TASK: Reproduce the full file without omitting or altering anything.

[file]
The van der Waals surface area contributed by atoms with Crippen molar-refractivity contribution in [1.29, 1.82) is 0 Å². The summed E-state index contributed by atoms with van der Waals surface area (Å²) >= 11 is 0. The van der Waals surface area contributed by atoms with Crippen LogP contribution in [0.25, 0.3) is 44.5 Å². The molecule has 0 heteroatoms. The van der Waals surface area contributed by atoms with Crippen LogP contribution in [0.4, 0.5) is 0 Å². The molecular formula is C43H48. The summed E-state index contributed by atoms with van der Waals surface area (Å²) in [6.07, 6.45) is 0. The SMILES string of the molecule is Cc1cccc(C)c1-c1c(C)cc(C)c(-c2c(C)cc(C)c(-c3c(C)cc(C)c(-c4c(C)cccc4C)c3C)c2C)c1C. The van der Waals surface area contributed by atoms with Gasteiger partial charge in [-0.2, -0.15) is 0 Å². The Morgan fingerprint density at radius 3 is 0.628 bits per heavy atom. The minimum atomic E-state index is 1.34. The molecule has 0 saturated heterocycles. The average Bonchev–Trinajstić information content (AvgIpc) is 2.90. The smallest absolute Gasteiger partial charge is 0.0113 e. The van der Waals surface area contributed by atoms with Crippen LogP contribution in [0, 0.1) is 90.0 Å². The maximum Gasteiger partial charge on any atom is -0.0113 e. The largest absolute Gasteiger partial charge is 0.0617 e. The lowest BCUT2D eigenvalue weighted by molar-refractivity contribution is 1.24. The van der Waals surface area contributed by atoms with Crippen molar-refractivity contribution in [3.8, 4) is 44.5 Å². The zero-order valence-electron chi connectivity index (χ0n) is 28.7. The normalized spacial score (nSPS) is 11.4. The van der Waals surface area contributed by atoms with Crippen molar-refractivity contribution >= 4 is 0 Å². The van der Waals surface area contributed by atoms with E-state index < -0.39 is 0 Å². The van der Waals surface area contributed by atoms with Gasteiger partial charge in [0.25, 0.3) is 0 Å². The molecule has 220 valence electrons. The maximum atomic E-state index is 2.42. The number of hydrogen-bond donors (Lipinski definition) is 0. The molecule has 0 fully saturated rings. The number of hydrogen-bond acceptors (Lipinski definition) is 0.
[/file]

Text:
The van der Waals surface area contributed by atoms with Crippen molar-refractivity contribution in [1.29, 1.82) is 0 Å². The summed E-state index contributed by atoms with van der Waals surface area (Å²) >= 11 is 0. The van der Waals surface area contributed by atoms with Crippen LogP contribution in [0.25, 0.3) is 44.5 Å². The molecule has 0 heteroatoms. The van der Waals surface area contributed by atoms with Crippen LogP contribution in [0.4, 0.5) is 0 Å². The molecular formula is C43H48. The summed E-state index contributed by atoms with van der Waals surface area (Å²) in [6.07, 6.45) is 0. The SMILES string of the molecule is Cc1cccc(C)c1-c1c(C)cc(C)c(-c2c(C)cc(C)c(-c3c(C)cc(C)c(-c4c(C)cccc4C)c3C)c2C)c1C. The van der Waals surface area contributed by atoms with Gasteiger partial charge in [-0.2, -0.15) is 0 Å². The Morgan fingerprint density at radius 3 is 0.628 bits per heavy atom. The minimum atomic E-state index is 1.34. The molecule has 0 saturated heterocycles. The average Bonchev–Trinajstić information content (AvgIpc) is 2.90. The smallest absolute Gasteiger partial charge is 0.0113 e. The van der Waals surface area contributed by atoms with Crippen LogP contribution in [0, 0.1) is 90.0 Å². The maximum Gasteiger partial charge on any atom is -0.0113 e. The largest absolute Gasteiger partial charge is 0.0617 e. The lowest BCUT2D eigenvalue weighted by molar-refractivity contribution is 1.24. The van der Waals surface area contributed by atoms with Crippen molar-refractivity contribution in [3.8, 4) is 44.5 Å². The zero-order valence-electron chi connectivity index (χ0n) is 28.7. The normalized spacial score (nSPS) is 11.4. The van der Waals surface area contributed by atoms with Crippen molar-refractivity contribution >= 4 is 0 Å². The van der Waals surface area contributed by atoms with E-state index < -0.39 is 0 Å². The van der Waals surface area contributed by atoms with Gasteiger partial charge in [0.25, 0.3) is 0 Å². The molecule has 220 valence electrons. The maximum atomic E-state index is 2.42. The number of hydrogen-bond donors (Lipinski definition) is 0. The molecule has 0 fully saturated rings. The number of hydrogen-bond acceptors (Lipinski definition) is 0.